Last summer, teams of students, researchers and faculty from all over the country came to Montana State University — home to one of the country’s most active and respected balloon-launching programs — to learn about the eclipse project.
With the help of the Jardins and her colleagues at BOREALIS, teams designed and built their balloons and payloads, which were then shipped back to their respective colleges and universities.
As the sky is darkened by the eclipse, the stratosphere’s cold, thin air — with just the right amount of ultraviolet radiation — will resemble conditions on Mars.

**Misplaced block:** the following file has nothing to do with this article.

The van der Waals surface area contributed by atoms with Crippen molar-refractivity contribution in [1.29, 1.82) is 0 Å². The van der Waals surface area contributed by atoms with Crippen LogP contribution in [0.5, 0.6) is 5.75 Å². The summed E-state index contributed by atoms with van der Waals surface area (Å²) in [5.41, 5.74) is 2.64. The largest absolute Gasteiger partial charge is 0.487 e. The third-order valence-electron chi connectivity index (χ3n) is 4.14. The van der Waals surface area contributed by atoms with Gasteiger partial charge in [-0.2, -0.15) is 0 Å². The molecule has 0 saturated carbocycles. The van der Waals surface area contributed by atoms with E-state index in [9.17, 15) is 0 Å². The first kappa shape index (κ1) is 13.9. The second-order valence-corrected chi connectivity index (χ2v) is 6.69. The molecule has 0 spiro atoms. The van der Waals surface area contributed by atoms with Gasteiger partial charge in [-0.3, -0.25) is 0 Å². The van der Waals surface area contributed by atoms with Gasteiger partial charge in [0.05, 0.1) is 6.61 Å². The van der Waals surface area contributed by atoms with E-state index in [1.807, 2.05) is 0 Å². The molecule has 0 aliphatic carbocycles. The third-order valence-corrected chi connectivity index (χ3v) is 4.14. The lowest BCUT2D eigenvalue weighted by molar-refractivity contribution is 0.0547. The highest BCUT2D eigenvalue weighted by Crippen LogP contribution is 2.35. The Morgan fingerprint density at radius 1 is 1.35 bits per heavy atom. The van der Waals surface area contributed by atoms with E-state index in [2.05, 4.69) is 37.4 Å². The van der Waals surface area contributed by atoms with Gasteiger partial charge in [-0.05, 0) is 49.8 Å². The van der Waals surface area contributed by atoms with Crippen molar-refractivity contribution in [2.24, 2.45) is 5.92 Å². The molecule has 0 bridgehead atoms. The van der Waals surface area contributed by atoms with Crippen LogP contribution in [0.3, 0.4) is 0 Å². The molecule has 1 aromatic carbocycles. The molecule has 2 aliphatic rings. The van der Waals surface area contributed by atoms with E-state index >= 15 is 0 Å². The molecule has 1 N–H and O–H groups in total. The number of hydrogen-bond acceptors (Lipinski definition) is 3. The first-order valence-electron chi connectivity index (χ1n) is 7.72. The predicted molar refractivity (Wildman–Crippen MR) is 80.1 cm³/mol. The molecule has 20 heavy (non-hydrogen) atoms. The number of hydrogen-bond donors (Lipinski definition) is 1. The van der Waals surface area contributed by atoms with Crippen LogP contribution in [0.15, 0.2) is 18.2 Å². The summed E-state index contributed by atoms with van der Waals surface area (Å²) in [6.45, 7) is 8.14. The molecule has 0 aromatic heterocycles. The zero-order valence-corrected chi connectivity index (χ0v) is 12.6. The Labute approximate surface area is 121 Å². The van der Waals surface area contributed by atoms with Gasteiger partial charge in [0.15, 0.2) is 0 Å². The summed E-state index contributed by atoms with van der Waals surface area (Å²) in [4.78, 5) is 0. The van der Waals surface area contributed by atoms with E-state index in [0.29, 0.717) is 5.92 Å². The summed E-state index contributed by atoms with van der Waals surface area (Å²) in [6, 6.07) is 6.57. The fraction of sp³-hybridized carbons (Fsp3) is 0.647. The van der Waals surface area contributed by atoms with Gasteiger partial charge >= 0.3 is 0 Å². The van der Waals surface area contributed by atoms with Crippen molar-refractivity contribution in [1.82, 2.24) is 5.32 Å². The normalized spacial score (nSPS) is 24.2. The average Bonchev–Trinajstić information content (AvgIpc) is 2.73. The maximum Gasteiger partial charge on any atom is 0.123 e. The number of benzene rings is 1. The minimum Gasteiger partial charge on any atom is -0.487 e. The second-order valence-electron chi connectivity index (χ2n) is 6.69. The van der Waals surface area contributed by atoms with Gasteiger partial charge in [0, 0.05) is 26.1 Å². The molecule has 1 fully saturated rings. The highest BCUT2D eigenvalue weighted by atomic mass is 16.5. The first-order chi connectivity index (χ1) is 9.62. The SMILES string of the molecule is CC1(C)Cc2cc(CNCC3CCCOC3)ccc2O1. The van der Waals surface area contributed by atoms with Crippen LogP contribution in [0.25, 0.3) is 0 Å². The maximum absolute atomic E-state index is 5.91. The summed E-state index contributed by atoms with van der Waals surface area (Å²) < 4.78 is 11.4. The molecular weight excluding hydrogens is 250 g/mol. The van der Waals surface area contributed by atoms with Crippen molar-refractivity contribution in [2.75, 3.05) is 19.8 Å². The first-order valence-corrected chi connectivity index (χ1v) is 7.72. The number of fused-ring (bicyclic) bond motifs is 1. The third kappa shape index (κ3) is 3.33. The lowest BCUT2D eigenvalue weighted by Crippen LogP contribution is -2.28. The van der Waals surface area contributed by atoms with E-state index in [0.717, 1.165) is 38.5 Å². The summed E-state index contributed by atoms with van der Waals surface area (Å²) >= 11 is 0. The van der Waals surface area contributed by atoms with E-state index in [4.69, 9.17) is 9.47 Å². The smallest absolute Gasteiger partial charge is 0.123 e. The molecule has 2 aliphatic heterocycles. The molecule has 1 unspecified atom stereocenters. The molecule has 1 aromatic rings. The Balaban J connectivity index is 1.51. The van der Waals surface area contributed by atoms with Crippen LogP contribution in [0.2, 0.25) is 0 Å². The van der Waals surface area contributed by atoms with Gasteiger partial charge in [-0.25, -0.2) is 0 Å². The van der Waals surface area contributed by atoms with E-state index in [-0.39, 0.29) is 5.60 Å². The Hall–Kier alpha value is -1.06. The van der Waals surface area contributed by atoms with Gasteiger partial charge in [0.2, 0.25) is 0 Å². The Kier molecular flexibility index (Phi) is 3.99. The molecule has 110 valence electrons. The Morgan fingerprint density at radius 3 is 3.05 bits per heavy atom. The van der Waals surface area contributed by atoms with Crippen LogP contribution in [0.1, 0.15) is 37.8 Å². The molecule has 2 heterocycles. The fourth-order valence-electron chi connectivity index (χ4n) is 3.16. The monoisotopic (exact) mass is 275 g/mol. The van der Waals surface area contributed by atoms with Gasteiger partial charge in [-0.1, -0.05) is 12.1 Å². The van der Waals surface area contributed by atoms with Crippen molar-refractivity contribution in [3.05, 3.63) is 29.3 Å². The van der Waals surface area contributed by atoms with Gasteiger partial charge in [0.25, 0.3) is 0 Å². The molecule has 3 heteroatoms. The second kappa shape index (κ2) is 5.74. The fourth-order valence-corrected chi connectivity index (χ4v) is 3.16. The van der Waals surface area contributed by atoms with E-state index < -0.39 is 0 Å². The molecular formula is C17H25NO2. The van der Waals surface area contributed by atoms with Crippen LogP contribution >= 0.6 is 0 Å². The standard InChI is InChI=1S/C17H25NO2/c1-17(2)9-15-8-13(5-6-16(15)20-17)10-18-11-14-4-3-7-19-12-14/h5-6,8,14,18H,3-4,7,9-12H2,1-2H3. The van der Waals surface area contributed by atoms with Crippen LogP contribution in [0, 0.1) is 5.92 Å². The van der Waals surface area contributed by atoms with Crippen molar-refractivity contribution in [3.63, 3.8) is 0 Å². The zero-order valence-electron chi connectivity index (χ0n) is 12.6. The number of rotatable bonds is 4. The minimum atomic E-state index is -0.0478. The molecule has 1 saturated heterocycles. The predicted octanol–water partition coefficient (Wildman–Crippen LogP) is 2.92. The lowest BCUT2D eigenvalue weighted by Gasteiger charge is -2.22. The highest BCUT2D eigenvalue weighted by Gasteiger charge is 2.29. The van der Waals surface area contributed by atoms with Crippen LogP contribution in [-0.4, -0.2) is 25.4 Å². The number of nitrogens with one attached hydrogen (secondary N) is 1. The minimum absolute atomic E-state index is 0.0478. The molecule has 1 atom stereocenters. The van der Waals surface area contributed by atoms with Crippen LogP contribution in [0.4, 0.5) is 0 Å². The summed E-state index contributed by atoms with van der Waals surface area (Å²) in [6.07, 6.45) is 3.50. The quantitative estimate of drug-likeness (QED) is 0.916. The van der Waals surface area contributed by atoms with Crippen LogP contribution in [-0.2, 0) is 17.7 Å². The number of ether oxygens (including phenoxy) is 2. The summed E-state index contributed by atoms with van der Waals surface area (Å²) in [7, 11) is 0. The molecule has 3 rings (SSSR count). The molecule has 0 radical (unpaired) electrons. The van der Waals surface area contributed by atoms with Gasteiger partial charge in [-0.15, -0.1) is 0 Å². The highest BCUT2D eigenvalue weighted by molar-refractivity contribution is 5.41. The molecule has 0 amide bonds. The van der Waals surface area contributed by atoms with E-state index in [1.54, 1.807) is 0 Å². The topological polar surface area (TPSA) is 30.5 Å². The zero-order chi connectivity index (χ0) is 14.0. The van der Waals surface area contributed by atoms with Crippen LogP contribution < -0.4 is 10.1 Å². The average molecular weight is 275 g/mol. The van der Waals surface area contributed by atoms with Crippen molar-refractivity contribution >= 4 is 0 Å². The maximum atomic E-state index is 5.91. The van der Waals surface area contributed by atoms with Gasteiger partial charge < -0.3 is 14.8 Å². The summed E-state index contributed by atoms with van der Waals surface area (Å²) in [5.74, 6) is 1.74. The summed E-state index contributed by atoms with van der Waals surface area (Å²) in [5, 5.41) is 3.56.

In addition to the obvious thrill of such a research opportunity, many participating students see the project as a chance to learn skills useful to their future careers.
Collins, who became involved with the Montana State team through a summer research grant offering through the National Science Foundation, also wants to pursue a career in aeronautics.
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